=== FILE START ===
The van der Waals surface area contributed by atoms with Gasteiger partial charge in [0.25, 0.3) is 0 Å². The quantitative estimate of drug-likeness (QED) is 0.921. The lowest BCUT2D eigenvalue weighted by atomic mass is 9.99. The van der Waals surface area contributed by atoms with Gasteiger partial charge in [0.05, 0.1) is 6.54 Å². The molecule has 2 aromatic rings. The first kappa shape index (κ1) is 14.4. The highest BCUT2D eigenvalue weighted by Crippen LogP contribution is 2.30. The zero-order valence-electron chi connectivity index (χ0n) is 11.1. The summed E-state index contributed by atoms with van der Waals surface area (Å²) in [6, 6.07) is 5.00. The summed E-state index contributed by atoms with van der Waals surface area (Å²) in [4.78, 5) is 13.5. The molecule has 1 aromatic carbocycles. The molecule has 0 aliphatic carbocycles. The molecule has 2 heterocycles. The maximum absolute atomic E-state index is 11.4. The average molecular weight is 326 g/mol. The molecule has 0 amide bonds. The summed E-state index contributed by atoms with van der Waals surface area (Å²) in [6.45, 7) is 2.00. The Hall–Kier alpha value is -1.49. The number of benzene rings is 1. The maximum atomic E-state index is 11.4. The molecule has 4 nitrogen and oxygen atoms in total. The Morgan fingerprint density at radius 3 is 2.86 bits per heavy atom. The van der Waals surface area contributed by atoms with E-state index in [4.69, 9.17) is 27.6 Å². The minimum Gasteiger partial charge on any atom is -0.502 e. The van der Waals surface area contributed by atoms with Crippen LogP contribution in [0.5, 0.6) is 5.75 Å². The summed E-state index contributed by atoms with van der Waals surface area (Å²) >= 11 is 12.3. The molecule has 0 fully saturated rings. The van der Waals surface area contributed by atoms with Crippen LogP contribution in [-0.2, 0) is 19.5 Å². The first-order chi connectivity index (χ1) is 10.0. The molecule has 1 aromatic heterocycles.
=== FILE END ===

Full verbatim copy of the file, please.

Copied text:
The van der Waals surface area contributed by atoms with Gasteiger partial charge in [0.25, 0.3) is 0 Å². The quantitative estimate of drug-likeness (QED) is 0.921. The lowest BCUT2D eigenvalue weighted by atomic mass is 9.99. The van der Waals surface area contributed by atoms with Gasteiger partial charge in [0.05, 0.1) is 6.54 Å². The molecule has 2 aromatic rings. The first kappa shape index (κ1) is 14.4. The highest BCUT2D eigenvalue weighted by Crippen LogP contribution is 2.30. The zero-order valence-electron chi connectivity index (χ0n) is 11.1. The summed E-state index contributed by atoms with van der Waals surface area (Å²) in [6, 6.07) is 5.00. The summed E-state index contributed by atoms with van der Waals surface area (Å²) in [4.78, 5) is 13.5. The molecule has 1 aromatic carbocycles. The molecule has 0 aliphatic carbocycles. The molecule has 2 heterocycles. The maximum absolute atomic E-state index is 11.4. The average molecular weight is 326 g/mol. The molecule has 0 amide bonds. The summed E-state index contributed by atoms with van der Waals surface area (Å²) in [6.45, 7) is 2.00. The Hall–Kier alpha value is -1.49. The number of benzene rings is 1. The maximum atomic E-state index is 11.4. The molecule has 4 nitrogen and oxygen atoms in total. The Morgan fingerprint density at radius 3 is 2.86 bits per heavy atom. The van der Waals surface area contributed by atoms with E-state index in [4.69, 9.17) is 27.6 Å². The minimum Gasteiger partial charge on any atom is -0.502 e. The van der Waals surface area contributed by atoms with Crippen LogP contribution in [0.5, 0.6) is 5.75 Å². The summed E-state index contributed by atoms with van der Waals surface area (Å²) >= 11 is 12.3. The molecule has 0 fully saturated rings. The van der Waals surface area contributed by atoms with Crippen LogP contribution in [-0.2, 0) is 19.5 Å². The first-order chi connectivity index (χ1) is 10.0. The molecule has 1 aromatic heterocycles.